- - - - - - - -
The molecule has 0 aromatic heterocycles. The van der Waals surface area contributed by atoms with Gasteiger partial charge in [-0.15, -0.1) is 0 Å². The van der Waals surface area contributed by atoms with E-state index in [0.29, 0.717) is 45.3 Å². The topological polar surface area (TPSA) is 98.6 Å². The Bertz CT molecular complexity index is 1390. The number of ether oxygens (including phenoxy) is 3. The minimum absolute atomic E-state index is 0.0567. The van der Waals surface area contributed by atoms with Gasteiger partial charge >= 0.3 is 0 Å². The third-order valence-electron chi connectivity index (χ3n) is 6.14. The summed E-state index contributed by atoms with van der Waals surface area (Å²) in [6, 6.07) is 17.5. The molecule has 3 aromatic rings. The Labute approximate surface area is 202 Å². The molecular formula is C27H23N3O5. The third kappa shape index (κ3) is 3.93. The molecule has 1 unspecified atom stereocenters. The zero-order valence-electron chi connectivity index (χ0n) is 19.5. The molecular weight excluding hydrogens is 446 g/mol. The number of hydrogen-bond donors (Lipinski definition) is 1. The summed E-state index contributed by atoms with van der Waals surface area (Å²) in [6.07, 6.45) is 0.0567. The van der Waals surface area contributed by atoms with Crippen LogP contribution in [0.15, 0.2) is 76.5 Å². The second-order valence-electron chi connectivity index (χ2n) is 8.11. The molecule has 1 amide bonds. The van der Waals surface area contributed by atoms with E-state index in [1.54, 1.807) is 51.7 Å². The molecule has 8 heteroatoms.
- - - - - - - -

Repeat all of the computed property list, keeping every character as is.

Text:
The molecule has 0 aromatic heterocycles. The van der Waals surface area contributed by atoms with Gasteiger partial charge in [-0.15, -0.1) is 0 Å². The van der Waals surface area contributed by atoms with E-state index in [0.29, 0.717) is 45.3 Å². The topological polar surface area (TPSA) is 98.6 Å². The Bertz CT molecular complexity index is 1390. The number of ether oxygens (including phenoxy) is 3. The minimum absolute atomic E-state index is 0.0567. The van der Waals surface area contributed by atoms with Gasteiger partial charge >= 0.3 is 0 Å². The third-order valence-electron chi connectivity index (χ3n) is 6.14. The summed E-state index contributed by atoms with van der Waals surface area (Å²) in [6, 6.07) is 17.5. The molecule has 3 aromatic rings. The Labute approximate surface area is 202 Å². The molecular formula is C27H23N3O5. The third kappa shape index (κ3) is 3.93. The molecule has 1 unspecified atom stereocenters. The zero-order valence-electron chi connectivity index (χ0n) is 19.5. The molecular weight excluding hydrogens is 446 g/mol. The number of hydrogen-bond donors (Lipinski definition) is 1. The summed E-state index contributed by atoms with van der Waals surface area (Å²) in [6.07, 6.45) is 0.0567. The van der Waals surface area contributed by atoms with Crippen LogP contribution in [0.15, 0.2) is 76.5 Å². The second-order valence-electron chi connectivity index (χ2n) is 8.11. The molecule has 1 amide bonds. The van der Waals surface area contributed by atoms with E-state index in [1.54, 1.807) is 51.7 Å². The molecule has 8 heteroatoms.